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Should you’re operating on PostgreSQL, you might attempt the next cool question:

```
WITH RECURSIVE
r (r, i) AS (
SELECT random(), i
FROM generate_series(1, 1000000) AS t (i)
),
s (ri, s, i) AS (
SELECT i, r, i
FROM r
UNION ALL
SELECT s.ri, r.r + s.s, s.i + 1
FROM r
JOIN s ON r.i = s.i + 1
WHERE r.r + s.s <= 1
),
n (n) AS (
SELECT max(i) - min(i) + 2
FROM s
GROUP BY ri
)
SELECT avg(n)
FROM n
```

What does it print (after some time)? It prints `e`

(nearly). Listed here are some pattern outcomes:

2.7169115477960698 2.7164145522690296 2.7172065451410937 2.7170815462660836

Not good, certain, right here’s a greater approximation written in SQL:

Producing:

2.718281828459045

Shut sufficient… How does it work? It’s a cool approximation that has been described many occasions, e.g. right here. In prose:

On common, it takes e random values between 0 and 1 till the sum of these values exceeds 1.

Trying on the question once more:

```
WITH RECURSIVE
-- "random values between 0 and 1"
r (r, i) AS (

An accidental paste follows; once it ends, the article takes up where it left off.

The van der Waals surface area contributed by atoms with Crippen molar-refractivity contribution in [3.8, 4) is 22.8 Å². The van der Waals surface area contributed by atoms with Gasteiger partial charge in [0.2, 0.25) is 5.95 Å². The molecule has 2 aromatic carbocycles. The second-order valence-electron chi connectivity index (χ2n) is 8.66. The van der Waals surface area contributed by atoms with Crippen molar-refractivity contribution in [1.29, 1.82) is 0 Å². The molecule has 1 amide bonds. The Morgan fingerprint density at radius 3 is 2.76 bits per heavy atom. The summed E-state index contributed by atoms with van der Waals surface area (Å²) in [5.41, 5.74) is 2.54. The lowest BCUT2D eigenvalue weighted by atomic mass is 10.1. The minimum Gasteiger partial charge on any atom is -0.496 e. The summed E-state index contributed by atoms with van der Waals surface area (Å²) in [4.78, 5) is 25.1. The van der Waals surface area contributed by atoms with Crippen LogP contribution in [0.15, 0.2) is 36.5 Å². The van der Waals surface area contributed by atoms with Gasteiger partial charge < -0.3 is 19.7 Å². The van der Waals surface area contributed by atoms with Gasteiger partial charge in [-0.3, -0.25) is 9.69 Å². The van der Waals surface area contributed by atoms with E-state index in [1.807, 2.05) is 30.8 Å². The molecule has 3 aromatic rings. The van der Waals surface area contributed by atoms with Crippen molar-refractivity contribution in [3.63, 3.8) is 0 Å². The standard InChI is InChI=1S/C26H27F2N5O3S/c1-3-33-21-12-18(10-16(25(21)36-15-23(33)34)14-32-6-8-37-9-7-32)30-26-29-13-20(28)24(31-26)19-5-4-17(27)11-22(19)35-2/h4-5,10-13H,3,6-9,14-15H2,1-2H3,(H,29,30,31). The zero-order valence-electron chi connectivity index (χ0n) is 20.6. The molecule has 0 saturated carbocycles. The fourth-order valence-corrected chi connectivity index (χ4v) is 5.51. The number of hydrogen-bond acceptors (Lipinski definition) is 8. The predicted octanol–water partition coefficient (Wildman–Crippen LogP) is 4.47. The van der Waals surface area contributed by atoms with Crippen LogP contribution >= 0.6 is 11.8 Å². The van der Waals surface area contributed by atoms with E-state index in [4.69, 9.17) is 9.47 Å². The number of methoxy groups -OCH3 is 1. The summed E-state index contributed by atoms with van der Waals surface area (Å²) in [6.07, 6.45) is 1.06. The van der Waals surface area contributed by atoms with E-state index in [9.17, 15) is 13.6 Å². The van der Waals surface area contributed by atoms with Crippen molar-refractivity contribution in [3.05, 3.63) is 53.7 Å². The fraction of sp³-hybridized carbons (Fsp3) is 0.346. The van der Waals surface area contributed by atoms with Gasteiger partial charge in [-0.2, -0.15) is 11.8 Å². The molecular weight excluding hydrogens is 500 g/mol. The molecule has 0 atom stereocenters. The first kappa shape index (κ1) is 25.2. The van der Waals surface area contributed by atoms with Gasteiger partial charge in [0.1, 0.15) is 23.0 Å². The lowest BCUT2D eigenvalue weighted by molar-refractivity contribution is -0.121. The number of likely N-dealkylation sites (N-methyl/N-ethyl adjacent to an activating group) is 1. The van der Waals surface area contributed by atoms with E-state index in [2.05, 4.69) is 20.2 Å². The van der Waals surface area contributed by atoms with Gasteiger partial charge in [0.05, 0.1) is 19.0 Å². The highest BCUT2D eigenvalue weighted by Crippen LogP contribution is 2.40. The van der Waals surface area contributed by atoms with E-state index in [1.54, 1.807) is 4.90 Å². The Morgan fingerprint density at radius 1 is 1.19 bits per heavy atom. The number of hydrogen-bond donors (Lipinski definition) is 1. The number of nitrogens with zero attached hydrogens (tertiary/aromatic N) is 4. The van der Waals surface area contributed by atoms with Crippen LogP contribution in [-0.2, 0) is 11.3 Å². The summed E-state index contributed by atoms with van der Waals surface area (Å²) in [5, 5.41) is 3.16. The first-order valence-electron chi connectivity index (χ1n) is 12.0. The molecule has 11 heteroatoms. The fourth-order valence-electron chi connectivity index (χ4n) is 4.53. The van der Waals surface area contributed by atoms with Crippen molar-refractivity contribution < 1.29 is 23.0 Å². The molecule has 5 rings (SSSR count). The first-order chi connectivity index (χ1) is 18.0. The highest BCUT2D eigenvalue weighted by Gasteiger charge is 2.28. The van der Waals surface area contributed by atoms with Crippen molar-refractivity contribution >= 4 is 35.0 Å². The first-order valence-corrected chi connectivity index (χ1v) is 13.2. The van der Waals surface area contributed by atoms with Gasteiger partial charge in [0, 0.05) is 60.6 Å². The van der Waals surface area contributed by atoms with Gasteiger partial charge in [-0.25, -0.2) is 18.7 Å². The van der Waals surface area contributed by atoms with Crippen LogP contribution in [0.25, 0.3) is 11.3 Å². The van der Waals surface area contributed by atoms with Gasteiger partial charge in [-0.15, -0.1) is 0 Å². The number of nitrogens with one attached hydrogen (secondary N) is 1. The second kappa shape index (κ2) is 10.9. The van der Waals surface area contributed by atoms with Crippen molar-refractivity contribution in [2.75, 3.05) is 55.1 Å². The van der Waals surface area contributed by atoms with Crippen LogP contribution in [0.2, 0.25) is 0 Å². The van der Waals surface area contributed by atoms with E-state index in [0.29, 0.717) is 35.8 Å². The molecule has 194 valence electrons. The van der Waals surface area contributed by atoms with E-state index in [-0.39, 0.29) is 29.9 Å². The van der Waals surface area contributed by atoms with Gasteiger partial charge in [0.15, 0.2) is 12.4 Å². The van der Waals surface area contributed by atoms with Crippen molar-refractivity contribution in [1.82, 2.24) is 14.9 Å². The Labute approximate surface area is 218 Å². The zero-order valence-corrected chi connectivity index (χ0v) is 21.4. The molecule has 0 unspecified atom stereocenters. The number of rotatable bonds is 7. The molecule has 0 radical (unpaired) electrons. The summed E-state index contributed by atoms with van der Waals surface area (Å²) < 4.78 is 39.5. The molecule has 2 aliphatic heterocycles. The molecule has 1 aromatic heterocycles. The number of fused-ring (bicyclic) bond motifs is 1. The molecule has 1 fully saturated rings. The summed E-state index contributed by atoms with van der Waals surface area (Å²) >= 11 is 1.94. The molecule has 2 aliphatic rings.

SELECT random(), i
FROM generate_series(1, 1000000) AS t (i)
),
s (ri, s, i) AS (
SELECT i, r, i
FROM r
UNION ALL
SELECT s.ri, r.r + s.s, s.i + 1
FROM r
JOIN s ON r.i = s.i + 1
-- "... till the sum exceeds 1"
WHERE r.r + s.s <= 1
),
-- "variety of values taken till ..."
n (n) AS (
SELECT max(i) - min(i) + 2
FROM s
GROUP BY ri
)
-- "on common"
SELECT avg(n)
FROM n
```

In prose, learn from high to backside:

- I’m producing 1 million random values between 0 and 1
- Ranging from every a kind of values, I’m including consecutive values so long as their sum doesn’t exceed 1
- For every worth, I examine what number of values it took till the sum exceeded 1
- I take the common of that variety of values

Extremely inefficient, however that wasn’t the purpose. 🙂